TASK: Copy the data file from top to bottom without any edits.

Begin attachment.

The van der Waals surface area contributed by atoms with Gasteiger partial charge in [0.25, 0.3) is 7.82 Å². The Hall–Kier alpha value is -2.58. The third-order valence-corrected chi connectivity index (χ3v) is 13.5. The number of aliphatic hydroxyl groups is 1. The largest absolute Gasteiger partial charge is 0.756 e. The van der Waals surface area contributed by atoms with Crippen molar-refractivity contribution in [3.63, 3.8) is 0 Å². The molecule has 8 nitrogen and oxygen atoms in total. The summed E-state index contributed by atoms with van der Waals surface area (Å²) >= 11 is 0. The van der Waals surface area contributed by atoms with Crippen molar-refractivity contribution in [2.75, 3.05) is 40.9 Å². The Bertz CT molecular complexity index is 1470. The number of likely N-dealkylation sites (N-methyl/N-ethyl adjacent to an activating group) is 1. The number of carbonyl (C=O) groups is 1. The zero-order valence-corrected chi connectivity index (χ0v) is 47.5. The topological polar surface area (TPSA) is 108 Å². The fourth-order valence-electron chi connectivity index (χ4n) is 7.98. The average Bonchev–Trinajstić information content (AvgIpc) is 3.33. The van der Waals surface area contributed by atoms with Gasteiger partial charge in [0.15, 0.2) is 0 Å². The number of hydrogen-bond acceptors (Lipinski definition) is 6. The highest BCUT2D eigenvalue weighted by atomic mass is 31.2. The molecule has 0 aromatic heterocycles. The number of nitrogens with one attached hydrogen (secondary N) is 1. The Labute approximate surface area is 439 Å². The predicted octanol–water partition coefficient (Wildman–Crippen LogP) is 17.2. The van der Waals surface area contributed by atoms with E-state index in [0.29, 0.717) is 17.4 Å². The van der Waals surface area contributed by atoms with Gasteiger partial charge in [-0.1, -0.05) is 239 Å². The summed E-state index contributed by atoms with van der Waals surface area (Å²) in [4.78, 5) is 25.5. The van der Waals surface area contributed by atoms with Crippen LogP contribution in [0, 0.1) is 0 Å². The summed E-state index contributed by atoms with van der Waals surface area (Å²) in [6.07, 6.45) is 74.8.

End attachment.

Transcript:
The van der Waals surface area contributed by atoms with Gasteiger partial charge in [0.25, 0.3) is 7.82 Å². The Hall–Kier alpha value is -2.58. The third-order valence-corrected chi connectivity index (χ3v) is 13.5. The number of aliphatic hydroxyl groups is 1. The largest absolute Gasteiger partial charge is 0.756 e. The van der Waals surface area contributed by atoms with Crippen molar-refractivity contribution in [3.63, 3.8) is 0 Å². The molecule has 8 nitrogen and oxygen atoms in total. The summed E-state index contributed by atoms with van der Waals surface area (Å²) >= 11 is 0. The van der Waals surface area contributed by atoms with Crippen molar-refractivity contribution in [2.75, 3.05) is 40.9 Å². The Bertz CT molecular complexity index is 1470. The number of likely N-dealkylation sites (N-methyl/N-ethyl adjacent to an activating group) is 1. The number of carbonyl (C=O) groups is 1. The zero-order valence-corrected chi connectivity index (χ0v) is 47.5. The topological polar surface area (TPSA) is 108 Å². The fourth-order valence-electron chi connectivity index (χ4n) is 7.98. The average Bonchev–Trinajstić information content (AvgIpc) is 3.33. The van der Waals surface area contributed by atoms with Gasteiger partial charge in [0.15, 0.2) is 0 Å². The number of hydrogen-bond acceptors (Lipinski definition) is 6. The highest BCUT2D eigenvalue weighted by atomic mass is 31.2. The molecule has 0 aromatic heterocycles. The number of nitrogens with one attached hydrogen (secondary N) is 1. The Labute approximate surface area is 439 Å². The predicted octanol–water partition coefficient (Wildman–Crippen LogP) is 17.2. The van der Waals surface area contributed by atoms with E-state index in [0.29, 0.717) is 17.4 Å². The van der Waals surface area contributed by atoms with Gasteiger partial charge in [-0.1, -0.05) is 239 Å². The summed E-state index contributed by atoms with van der Waals surface area (Å²) in [4.78, 5) is 25.5. The van der Waals surface area contributed by atoms with Crippen LogP contribution in [0, 0.1) is 0 Å². The summed E-state index contributed by atoms with van der Waals surface area (Å²) in [6.07, 6.45) is 74.8.